A Law School’s Bargain and the FAA’s Miss
Here are our editors’ picks from today’s roundup of investigative stories around the Web. Was there a story we missed? Please keep sending us your picks or include them in the comments section below.
The Rod Blagojevich scandal continues to unfold in Chicago, where the Tribune reports in an ongoing investigation that the University of Illinois law school put a price on the admission of an unqualified candidate. The prospective student was backed by Blagojevich, who was then the state’s governor. Internal e-mails show the school was promised that five law school grads might get jobs in return for the candidate’s admission. A state commission is investigating.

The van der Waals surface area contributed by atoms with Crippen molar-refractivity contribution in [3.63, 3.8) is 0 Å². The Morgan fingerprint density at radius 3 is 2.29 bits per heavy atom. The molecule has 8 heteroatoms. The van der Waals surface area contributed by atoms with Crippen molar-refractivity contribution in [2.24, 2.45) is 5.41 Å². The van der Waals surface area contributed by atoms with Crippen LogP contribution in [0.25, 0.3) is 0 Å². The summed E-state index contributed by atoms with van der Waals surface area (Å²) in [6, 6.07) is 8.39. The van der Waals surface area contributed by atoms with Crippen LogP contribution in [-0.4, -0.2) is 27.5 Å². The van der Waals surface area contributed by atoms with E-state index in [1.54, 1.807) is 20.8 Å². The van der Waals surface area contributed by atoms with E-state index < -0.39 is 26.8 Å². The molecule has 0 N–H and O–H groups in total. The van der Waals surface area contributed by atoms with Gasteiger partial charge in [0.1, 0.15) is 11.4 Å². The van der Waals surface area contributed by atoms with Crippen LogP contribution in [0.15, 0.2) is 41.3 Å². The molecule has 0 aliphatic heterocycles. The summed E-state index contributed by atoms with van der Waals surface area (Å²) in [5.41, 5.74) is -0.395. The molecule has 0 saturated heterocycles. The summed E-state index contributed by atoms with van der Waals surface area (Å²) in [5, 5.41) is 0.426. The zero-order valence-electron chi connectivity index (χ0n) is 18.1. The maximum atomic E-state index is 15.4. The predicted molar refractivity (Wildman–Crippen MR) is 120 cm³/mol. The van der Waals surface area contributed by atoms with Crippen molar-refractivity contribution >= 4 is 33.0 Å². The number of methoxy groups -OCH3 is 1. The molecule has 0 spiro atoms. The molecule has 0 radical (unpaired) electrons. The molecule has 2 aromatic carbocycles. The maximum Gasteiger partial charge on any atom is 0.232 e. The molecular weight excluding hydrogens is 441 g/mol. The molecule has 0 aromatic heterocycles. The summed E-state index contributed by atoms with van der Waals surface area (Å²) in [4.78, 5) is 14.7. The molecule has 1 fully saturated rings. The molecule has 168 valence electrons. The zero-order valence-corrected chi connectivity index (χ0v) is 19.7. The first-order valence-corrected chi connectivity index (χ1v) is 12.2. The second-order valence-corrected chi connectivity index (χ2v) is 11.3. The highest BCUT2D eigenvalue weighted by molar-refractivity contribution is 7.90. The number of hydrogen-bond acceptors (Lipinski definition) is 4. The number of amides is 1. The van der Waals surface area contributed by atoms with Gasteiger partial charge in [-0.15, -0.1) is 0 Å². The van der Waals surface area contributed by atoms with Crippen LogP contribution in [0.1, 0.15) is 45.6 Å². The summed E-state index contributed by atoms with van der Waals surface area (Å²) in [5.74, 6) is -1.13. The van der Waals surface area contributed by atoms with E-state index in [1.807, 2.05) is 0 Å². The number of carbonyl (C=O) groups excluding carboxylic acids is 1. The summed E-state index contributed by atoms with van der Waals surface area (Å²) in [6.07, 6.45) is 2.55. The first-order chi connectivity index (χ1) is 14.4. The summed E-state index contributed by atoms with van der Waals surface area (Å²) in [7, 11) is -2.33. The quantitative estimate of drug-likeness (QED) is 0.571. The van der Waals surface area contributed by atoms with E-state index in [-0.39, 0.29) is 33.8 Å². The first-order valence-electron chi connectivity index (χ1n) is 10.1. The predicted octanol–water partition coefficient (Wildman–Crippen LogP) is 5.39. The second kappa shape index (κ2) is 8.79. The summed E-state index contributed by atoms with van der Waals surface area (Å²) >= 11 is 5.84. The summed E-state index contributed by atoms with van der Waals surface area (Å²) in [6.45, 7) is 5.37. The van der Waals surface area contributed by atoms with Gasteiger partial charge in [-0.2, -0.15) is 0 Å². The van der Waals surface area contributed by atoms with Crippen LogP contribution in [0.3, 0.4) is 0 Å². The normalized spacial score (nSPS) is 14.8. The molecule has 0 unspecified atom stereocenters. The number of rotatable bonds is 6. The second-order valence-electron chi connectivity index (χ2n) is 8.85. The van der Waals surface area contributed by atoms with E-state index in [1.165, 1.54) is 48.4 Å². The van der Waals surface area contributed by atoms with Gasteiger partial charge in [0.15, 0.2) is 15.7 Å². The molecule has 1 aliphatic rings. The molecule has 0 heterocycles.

Also, the New York Times found that six men considered national security threats were allowed to keep their federal aviation licenses, despite laws passed after 9/11 that require licenses for such individuals to be revoked. The Federal Aviation Administration suspended the licenses on Thursday. A Department of Homeland Security spokeswoman said the department would conduct a “comprehensive review to see why the system failed to identify these people.”
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